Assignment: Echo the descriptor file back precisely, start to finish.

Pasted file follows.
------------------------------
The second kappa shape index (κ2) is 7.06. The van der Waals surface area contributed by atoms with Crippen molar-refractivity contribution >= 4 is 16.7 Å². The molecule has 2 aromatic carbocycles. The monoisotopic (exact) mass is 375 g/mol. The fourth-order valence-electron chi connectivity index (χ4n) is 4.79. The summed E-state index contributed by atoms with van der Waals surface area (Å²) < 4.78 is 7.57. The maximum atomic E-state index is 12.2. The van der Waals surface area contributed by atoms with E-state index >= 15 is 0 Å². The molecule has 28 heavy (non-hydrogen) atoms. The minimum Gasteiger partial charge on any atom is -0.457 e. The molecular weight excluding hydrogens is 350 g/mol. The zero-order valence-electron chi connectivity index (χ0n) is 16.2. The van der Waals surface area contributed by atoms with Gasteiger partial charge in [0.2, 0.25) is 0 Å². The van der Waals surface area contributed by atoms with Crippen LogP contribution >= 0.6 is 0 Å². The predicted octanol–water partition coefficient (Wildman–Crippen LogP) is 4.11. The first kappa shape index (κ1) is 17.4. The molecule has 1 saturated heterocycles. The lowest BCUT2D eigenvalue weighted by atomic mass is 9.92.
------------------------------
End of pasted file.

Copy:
The second kappa shape index (κ2) is 7.06. The van der Waals surface area contributed by atoms with Crippen molar-refractivity contribution >= 4 is 16.7 Å². The molecule has 2 aromatic carbocycles. The monoisotopic (exact) mass is 375 g/mol. The fourth-order valence-electron chi connectivity index (χ4n) is 4.79. The summed E-state index contributed by atoms with van der Waals surface area (Å²) < 4.78 is 7.57. The maximum atomic E-state index is 12.2. The van der Waals surface area contributed by atoms with E-state index >= 15 is 0 Å². The molecule has 28 heavy (non-hydrogen) atoms. The minimum Gasteiger partial charge on any atom is -0.457 e. The molecular weight excluding hydrogens is 350 g/mol. The zero-order valence-electron chi connectivity index (χ0n) is 16.2. The van der Waals surface area contributed by atoms with Gasteiger partial charge in [0.2, 0.25) is 0 Å². The van der Waals surface area contributed by atoms with Crippen LogP contribution >= 0.6 is 0 Å². The predicted octanol–water partition coefficient (Wildman–Crippen LogP) is 4.11. The first kappa shape index (κ1) is 17.4. The molecule has 1 saturated heterocycles. The lowest BCUT2D eigenvalue weighted by atomic mass is 9.92.